Anna de Noailles
15 novembre 1876
She has triumph enough of her own,
knowing now it’s only when she passes
the point of no return that she can sing
of an imagined returning to her past.
So many things slip beyond importance—
she lets them go, all of them, without catalogue
or droll recitation, in proper sequence or not:
making an inventory is not in her scheme.
It’s sufficient for her to recall her desire
as vividly cast in momentary memory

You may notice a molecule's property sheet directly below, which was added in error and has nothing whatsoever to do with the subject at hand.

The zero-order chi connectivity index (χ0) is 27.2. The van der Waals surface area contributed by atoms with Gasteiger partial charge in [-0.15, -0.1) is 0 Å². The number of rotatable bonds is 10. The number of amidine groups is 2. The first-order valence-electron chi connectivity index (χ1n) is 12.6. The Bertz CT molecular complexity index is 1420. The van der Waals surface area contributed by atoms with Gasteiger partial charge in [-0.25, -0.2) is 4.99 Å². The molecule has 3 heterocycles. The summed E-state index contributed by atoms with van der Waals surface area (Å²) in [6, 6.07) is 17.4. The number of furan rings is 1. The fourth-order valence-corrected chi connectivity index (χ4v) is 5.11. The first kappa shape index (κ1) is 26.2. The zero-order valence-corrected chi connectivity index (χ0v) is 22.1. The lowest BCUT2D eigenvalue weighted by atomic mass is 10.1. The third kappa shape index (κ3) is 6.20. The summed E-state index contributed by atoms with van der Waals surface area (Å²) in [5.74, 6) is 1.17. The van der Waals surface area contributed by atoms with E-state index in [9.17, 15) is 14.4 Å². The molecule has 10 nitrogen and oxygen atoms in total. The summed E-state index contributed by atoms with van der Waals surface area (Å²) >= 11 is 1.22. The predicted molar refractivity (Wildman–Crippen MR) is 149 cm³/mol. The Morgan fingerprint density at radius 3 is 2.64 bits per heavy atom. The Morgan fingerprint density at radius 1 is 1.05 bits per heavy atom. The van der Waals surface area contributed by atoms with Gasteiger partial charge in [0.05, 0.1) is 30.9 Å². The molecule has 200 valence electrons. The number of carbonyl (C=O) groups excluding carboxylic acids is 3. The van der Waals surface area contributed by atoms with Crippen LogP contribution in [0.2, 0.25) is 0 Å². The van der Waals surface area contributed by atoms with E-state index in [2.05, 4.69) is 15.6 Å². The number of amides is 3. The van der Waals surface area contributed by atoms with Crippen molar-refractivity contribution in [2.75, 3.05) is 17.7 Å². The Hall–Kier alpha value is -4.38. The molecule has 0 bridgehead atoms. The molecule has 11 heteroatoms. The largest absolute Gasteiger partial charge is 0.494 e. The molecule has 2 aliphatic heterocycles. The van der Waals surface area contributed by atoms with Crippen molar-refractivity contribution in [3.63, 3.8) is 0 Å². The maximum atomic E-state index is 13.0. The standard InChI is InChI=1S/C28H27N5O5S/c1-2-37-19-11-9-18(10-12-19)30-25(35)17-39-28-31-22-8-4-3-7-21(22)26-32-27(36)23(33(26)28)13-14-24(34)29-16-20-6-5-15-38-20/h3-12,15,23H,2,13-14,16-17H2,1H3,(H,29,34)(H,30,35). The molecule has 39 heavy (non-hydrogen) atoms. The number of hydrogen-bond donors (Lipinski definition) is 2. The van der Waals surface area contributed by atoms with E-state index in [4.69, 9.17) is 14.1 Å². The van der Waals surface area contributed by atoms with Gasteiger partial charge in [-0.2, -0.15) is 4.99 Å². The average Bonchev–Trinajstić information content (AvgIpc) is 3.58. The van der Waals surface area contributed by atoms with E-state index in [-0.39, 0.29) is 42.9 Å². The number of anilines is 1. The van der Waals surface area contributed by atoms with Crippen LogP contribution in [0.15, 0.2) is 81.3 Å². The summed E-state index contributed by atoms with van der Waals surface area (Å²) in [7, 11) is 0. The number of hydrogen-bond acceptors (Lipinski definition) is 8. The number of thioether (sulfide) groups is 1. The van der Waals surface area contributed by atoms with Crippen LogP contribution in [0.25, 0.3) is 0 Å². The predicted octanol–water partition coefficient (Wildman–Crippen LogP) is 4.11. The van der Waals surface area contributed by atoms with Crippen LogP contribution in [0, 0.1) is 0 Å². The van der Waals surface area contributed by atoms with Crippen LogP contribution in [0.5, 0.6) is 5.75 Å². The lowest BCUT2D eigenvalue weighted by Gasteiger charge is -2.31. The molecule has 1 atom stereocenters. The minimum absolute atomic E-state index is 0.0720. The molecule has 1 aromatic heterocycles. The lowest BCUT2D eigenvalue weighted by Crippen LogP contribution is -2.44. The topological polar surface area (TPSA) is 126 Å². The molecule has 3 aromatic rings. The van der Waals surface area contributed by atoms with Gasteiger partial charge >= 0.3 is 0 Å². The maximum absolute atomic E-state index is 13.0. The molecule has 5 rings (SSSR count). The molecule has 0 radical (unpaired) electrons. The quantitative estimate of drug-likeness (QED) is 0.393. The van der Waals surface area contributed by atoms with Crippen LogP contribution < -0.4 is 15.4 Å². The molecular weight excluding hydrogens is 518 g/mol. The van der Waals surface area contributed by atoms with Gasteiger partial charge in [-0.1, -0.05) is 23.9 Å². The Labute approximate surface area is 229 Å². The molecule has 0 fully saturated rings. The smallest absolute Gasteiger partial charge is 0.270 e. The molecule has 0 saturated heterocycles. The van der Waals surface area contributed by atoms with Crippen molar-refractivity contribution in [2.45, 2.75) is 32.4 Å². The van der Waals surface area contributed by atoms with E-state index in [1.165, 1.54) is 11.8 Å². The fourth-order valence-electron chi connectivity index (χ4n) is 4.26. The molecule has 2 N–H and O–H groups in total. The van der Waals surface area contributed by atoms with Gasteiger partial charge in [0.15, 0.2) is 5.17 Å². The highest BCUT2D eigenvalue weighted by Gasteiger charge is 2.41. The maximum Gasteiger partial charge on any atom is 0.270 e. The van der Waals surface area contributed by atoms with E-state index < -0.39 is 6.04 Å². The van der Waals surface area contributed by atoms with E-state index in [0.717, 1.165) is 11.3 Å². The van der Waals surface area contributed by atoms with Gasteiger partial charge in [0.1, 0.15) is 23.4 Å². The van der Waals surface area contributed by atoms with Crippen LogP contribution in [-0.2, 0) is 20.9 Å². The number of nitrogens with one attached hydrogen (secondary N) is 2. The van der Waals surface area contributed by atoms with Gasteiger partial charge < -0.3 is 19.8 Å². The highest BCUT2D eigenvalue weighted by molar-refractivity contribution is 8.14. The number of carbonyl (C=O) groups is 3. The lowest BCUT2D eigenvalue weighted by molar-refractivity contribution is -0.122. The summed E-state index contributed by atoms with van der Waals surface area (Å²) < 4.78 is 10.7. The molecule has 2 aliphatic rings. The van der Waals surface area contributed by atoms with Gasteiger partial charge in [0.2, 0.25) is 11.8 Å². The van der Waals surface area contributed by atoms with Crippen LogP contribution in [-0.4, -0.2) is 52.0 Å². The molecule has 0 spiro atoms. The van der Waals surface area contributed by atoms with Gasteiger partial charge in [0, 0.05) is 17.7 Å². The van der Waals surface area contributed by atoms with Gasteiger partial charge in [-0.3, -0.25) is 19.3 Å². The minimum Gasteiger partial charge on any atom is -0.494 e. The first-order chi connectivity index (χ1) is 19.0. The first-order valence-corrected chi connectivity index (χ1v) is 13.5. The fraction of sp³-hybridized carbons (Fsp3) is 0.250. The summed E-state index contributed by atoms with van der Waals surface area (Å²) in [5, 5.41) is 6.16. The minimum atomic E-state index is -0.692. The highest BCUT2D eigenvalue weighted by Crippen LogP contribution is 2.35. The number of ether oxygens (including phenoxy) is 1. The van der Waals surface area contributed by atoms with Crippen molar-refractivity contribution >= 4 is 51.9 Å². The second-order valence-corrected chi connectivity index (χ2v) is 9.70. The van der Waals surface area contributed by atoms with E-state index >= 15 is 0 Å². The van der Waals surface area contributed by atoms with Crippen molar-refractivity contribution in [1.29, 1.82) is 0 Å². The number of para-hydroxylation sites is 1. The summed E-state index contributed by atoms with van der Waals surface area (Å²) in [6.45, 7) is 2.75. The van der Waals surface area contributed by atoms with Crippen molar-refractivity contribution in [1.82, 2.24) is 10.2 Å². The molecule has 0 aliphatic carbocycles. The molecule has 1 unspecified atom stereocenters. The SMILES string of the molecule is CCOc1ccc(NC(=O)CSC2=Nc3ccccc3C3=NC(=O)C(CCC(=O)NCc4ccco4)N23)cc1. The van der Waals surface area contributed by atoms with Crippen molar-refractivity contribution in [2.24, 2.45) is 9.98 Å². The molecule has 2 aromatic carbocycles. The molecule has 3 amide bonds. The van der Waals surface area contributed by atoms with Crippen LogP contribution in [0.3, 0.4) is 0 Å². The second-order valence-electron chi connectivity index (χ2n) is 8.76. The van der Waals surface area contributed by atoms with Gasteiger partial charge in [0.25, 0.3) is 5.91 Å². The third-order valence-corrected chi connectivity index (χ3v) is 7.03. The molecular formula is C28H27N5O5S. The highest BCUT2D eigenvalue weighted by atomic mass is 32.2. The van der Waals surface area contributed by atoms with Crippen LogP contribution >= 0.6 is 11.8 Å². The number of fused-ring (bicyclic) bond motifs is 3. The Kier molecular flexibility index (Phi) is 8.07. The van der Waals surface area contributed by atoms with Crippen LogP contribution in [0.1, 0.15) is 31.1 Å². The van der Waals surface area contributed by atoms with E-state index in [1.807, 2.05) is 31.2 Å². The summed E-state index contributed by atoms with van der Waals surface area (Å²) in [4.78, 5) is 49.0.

as it was in its first white heat;
that’s the heat she remembers most of all.
For her there are graceful trappings, stage sets,
fixed and appropriate for her scene—
flowers, yes, flowers she’ll always have
in terraced gardens stretching toward her lake.
She waves at them in their variegated display,
then turns to her desk to take her pen
in her powerful hand and scratch down
how night’s appearing just might shield day.
Roger Hunt Carroll
13 November 2012